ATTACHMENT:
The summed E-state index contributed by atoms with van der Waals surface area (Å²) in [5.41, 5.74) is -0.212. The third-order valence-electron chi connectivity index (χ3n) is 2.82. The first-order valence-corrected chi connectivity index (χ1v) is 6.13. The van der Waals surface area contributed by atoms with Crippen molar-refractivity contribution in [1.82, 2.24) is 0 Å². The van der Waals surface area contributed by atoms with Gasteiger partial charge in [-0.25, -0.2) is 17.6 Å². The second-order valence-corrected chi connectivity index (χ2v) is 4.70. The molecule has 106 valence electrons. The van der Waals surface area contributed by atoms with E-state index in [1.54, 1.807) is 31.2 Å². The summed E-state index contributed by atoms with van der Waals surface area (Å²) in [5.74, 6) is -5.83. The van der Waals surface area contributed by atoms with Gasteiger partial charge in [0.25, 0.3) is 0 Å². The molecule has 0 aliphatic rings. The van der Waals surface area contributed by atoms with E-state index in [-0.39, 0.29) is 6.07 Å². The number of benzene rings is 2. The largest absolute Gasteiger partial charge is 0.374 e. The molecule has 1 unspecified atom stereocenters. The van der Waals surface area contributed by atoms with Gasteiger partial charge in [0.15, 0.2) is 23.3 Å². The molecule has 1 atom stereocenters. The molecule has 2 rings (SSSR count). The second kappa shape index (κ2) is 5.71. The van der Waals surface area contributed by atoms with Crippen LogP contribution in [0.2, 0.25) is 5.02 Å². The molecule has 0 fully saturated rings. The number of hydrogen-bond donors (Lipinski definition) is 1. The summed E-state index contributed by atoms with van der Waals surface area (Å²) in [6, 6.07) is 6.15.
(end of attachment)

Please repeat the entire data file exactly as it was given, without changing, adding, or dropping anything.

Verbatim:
The summed E-state index contributed by atoms with van der Waals surface area (Å²) in [5.41, 5.74) is -0.212. The third-order valence-electron chi connectivity index (χ3n) is 2.82. The first-order valence-corrected chi connectivity index (χ1v) is 6.13. The van der Waals surface area contributed by atoms with Crippen molar-refractivity contribution in [1.82, 2.24) is 0 Å². The van der Waals surface area contributed by atoms with Gasteiger partial charge in [-0.25, -0.2) is 17.6 Å². The second-order valence-corrected chi connectivity index (χ2v) is 4.70. The molecule has 106 valence electrons. The van der Waals surface area contributed by atoms with E-state index in [1.54, 1.807) is 31.2 Å². The summed E-state index contributed by atoms with van der Waals surface area (Å²) in [5.74, 6) is -5.83. The van der Waals surface area contributed by atoms with Gasteiger partial charge in [0.25, 0.3) is 0 Å². The molecule has 0 aliphatic rings. The van der Waals surface area contributed by atoms with E-state index in [-0.39, 0.29) is 6.07 Å². The number of benzene rings is 2. The largest absolute Gasteiger partial charge is 0.374 e. The molecule has 1 unspecified atom stereocenters. The van der Waals surface area contributed by atoms with Gasteiger partial charge in [0.15, 0.2) is 23.3 Å². The molecule has 1 atom stereocenters. The molecule has 2 rings (SSSR count). The second kappa shape index (κ2) is 5.71. The van der Waals surface area contributed by atoms with Crippen LogP contribution in [0.2, 0.25) is 5.02 Å². The molecule has 0 fully saturated rings. The number of hydrogen-bond donors (Lipinski definition) is 1. The summed E-state index contributed by atoms with van der Waals surface area (Å²) in [6, 6.07) is 6.15.